Sasha Mudlaff, known for her expertise in helping children and young adults navigate grief and loss, author of the children’s book “A Terrible Thing Happened,” spoke to University of Findlay students and staff on Nov. 4 prior to participating in an event for The Center for Safe and Healthy Children.
Years ago, adults often overlooked children as they dealt with their own grief, Mudlaff explained. Thankfully, that is no longer the case.
“I’m very grateful we’re focused on the kids and not afraid to talk about death,” she said.
The following are some insights Mudlaff has acquired, tips she offers to those who wish to help someone who is grieving:
- Grieving is individualized. Get rid of your assumptions about how the griever should be doing things, thinking and feeling, and respond by letting them grieve in their own way.
- Allow a griever to teach you. No matter what age they are, listen to them and validate what they’re saying.
- Don’t say, “I know exactly how you’re feeling,” because you don’t.
- Tell grievers the facts about how their loved one died or was traumatized. If you don’t, they’ll find out in other ways that might be misconstrued or insensitive. Without facts, they cannot move forward.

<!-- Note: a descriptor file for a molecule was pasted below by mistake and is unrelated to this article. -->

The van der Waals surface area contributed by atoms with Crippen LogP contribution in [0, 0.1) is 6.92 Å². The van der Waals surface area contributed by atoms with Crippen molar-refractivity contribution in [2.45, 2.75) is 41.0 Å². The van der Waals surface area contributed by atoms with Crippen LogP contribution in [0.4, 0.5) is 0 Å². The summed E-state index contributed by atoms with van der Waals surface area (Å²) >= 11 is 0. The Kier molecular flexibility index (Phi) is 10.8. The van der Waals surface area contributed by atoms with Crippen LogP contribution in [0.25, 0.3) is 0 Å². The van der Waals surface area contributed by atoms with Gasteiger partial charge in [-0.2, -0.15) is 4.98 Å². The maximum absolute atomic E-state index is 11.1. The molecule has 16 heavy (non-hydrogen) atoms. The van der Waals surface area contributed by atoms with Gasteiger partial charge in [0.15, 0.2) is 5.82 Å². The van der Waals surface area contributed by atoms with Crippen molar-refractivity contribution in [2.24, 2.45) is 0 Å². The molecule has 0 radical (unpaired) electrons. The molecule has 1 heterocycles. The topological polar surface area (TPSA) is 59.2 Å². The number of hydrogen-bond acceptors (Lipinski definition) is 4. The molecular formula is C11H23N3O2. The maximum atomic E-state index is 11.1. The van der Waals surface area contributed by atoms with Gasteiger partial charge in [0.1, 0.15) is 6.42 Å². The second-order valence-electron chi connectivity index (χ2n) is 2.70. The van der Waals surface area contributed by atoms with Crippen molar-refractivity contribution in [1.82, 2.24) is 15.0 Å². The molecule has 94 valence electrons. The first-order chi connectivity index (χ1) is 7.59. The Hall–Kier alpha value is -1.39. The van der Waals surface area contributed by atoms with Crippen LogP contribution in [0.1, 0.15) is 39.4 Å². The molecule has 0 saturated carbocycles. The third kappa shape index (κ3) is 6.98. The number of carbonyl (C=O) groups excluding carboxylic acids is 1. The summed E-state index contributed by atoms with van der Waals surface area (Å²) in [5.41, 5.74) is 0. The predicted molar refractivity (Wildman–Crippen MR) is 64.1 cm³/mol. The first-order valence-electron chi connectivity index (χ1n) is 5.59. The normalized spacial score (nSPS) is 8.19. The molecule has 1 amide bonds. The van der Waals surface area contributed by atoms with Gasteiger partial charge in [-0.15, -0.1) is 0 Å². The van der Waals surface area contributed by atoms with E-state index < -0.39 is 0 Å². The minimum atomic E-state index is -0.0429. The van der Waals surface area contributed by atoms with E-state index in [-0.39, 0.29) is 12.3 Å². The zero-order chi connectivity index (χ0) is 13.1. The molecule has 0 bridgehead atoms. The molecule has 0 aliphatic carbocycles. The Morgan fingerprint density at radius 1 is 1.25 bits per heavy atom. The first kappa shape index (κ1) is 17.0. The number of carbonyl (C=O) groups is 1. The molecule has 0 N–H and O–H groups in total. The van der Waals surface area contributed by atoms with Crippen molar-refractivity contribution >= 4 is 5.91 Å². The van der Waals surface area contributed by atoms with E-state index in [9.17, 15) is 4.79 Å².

- Allow people of all ages to express their grief by generating their own ideas and implementing those practices for memorialization and rituals.
- Honor the lives of those who have died or have been traumatized by continuing to live authentically, which will serve as a model for youth who may wish to retreat from the people and things they love.
Mudlaff is also the owner of Hamilton’s Funeral and After Life Services, which houses the Hamilton’s Academy of Grief & Loss in Des Moines, Iowa. The academy includes an extensive library of books and resource materials.